The Spring Grove City Council had an exceptionally full agenda for their first meeting of the new year. The January 17 meeting began with a short public hearing, during which the council moved to approve the subdivision of a property held by the Richard and Julie Amundson Trust, and to formally repeal (effective July 1) the ordinance which had established the municipal liquor store. No members of the public spoke on either topic. The public hearing was then closed, and the board moved into discussion of old business.
New Houston County sheriff Brain Swedberg introduced himself and gave some stats on the department’s work in the city from September through December. There were 172 calls, 122 of which occurred while a deputy was working in Spring Grove. Nine citations were given during that time frame.
Discussion then moved to the ongoing process of closing the liquor store. An inventory of the equipment and other items was done – a lot of it is not in great shape. Realtors Stephanie Gulbranson and Kelly Meyer gave their respective pitches for taking on the sale of the store. Each presented their strategy for marketing the property, and their view on its potential value. Council member Chad Rohland remarked that the council should attempt to get the best possible price for the taxpayers of Spring Grove. Councilor Trent Turner agreed but pointed out that getting the sale done quickly in order to bring a new business to town also had its advantages. Turner brought up the possibility of adding a temporary non-compete clause for the off-sale portion of the store, to help entice someone to take the plunge on purchasing the business. Mayor Saundra Solum concluded discussion of the topic noting “we want a retail business in there.” With the store remaining open until July 1, there is still more time to consider the options.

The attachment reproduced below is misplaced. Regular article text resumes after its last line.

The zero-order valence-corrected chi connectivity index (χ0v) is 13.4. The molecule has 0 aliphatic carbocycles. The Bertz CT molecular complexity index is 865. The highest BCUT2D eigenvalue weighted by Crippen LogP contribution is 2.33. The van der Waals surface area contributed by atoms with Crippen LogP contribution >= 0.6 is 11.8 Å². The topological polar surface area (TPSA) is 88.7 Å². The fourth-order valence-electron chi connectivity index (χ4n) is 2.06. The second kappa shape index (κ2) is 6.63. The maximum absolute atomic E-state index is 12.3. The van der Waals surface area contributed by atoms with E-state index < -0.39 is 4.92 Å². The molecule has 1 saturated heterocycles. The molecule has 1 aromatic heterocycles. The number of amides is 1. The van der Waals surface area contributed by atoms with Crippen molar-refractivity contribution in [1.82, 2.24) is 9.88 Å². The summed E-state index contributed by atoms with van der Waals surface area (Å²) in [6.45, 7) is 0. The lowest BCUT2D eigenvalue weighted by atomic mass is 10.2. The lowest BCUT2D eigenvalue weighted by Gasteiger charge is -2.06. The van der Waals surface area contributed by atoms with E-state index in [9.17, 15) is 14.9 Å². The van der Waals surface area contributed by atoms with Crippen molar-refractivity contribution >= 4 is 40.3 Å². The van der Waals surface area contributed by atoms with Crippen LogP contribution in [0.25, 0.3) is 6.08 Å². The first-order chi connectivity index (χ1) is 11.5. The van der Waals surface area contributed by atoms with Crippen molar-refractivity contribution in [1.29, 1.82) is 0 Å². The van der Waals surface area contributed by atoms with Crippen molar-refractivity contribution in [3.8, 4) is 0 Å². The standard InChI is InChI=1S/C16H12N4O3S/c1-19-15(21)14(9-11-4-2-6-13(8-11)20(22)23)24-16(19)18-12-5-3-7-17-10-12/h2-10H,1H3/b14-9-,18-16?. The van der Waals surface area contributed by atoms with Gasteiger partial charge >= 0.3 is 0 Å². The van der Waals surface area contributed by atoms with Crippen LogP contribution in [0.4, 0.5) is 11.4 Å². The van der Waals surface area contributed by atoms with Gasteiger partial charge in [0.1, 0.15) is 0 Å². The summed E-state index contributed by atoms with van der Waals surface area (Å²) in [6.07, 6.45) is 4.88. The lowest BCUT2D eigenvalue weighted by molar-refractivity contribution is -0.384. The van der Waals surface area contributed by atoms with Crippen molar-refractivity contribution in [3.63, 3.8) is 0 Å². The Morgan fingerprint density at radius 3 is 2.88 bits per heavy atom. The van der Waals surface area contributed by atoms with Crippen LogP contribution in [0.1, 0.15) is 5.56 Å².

The ongoing issue of the alley by the Farmer’s Co-op proved to be the most contentious subject of the evening. The alley’s current location is different than what is shown in an old survey, though the city has maintained it in its present location for a as long as anyone can remember. Resident John Sylling had requested it be moved to the location shown on the survey, to give him more space to safely back out of his garage. Because he owns the land on both sides of the alley, there would be no net gain or loss of land for the city. The city had agreed to move forward with that a few years ago but it did not get done, and in that time another property owner, Russell Gerard, has become concerned about the implications of the decision and how it was reached. Gerard addressed the council with his concerns, including his belief that Sylling had moved the footprint of his garage closer to the alley when he rebuilt it. Accusations became heated for a time. Ultimately, the council moved to proceed with their previously agreed upon course of action, having run everything by their attorney again to double check. The project will be lumped in with a resurfacing project occurring nearby in 2024.